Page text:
By Nick Sohr, Managing Editor, MDBIZNews
The Maryland Venture Fund Authority will tap a handful of venture capital firms by early July to invest the lion’s share of the state’s $84 million InvestMaryland program, authority Chairman Peter Greenleaf said Thursday.
“You can feel comfortable that the range of investments [is] what we’re looking at, from early to late stage, across all areas of technology and entrepreneurialism in the state,” Greenleaf told some 200 entrepreneurs and investors at a forum in Rockville.
On June 28, the authority will receive recommendations from a consultant as to which firms to invest with and then will announce its decisions by the first week of July, according to Greenleaf.
Private venture capital firms will invest $56.4 million, or about two-thirds of the money raised for InvestMaryland, the largest capital program in the State’s history.
The authority expects to choose between five and eight firms that would receive between $7 million and $12 million each from the program. Those firms will invest in seed, early stage and growth companies, with a focus on information technology and life sciences. They will return to the state all of the principal and 80 percent of the profits from successful investments.
Another $20.7 million will be invested by the state’s Maryland Venture Fund, which will direct attention to seed and early stage startups. The fund, originally seeded with $25 million, has seen returns of about $64 million and helped create 2,000 jobs over its 17 year history.
“The goal [of InvestMaryland] is to create thousands of jobs,” said Christian Johansson, secretary of the Department of Business and Economic development and the architect of the venture capital program. “The goal is to position Maryland as a leader in science, security discovery, innovation.”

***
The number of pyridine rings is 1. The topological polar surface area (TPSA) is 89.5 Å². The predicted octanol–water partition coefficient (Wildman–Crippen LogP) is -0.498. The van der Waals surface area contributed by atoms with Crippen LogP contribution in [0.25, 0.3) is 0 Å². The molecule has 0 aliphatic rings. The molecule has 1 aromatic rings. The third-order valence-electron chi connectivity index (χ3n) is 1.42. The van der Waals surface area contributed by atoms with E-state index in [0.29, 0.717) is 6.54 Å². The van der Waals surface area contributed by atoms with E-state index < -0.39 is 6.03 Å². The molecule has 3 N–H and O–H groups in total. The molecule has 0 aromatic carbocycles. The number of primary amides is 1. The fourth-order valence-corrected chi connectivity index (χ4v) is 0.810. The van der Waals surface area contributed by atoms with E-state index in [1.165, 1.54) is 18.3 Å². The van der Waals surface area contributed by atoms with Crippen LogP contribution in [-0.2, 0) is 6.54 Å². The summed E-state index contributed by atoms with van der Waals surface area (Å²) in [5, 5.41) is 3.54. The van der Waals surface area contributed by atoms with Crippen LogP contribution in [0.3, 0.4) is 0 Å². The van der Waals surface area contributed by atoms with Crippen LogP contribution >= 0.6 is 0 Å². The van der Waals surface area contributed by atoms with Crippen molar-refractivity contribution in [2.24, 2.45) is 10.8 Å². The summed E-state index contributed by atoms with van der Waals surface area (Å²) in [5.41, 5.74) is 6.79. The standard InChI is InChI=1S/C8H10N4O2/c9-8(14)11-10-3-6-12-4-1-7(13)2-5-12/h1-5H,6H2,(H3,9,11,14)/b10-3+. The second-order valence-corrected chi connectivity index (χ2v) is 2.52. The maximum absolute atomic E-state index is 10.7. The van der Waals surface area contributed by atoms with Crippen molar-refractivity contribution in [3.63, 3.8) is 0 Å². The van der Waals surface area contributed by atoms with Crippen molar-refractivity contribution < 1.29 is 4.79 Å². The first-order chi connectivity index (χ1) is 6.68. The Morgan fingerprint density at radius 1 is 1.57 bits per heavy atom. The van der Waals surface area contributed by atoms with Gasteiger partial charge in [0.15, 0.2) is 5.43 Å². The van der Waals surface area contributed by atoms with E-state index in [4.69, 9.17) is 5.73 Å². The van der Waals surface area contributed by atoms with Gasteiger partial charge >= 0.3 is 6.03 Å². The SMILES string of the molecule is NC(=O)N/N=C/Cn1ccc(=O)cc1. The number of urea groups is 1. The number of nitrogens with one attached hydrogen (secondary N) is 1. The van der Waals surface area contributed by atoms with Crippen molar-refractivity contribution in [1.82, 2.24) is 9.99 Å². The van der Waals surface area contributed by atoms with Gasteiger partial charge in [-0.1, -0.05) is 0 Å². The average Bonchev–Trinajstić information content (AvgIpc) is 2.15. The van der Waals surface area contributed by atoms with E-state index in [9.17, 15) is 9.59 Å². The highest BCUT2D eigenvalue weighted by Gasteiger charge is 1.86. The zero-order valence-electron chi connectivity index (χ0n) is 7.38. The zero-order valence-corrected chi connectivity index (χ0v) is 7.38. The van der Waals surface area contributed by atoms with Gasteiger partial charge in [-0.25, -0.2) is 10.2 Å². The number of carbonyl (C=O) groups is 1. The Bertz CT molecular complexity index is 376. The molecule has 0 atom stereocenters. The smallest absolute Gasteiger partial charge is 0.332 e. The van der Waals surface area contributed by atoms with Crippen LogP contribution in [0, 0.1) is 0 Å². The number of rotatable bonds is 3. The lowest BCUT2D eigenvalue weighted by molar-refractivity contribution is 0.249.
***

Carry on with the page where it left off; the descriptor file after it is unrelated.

The remaining $6.9 million will go to the Maryland Small Business Development Financing Authority, another DBED business finance program.
State officials expect the InvestMaryland program to deliver much-needed capital and financial assistance to 200 to 400 businesses and spark interest from outside investors in individual firms and the state’s startup community as a whole.
The investments of the Maryland Venture Fund have been followed by $1 billion in private capital, according to Johansson.
InvestMaryland is a much larger injection of capital into the market. The program raised $84 million — $14 million more than expected — by auctioning $100 million in tax credits to insurance companies.
The state received the first $28 million payment this month, and will receive the same amount in 2013 and 2014.
“We’re trying to not just create assets, but create long-standing, lasting impact to the state, which will include jobs that reside here,” said Greenleaf, who is also the president of MedImmune.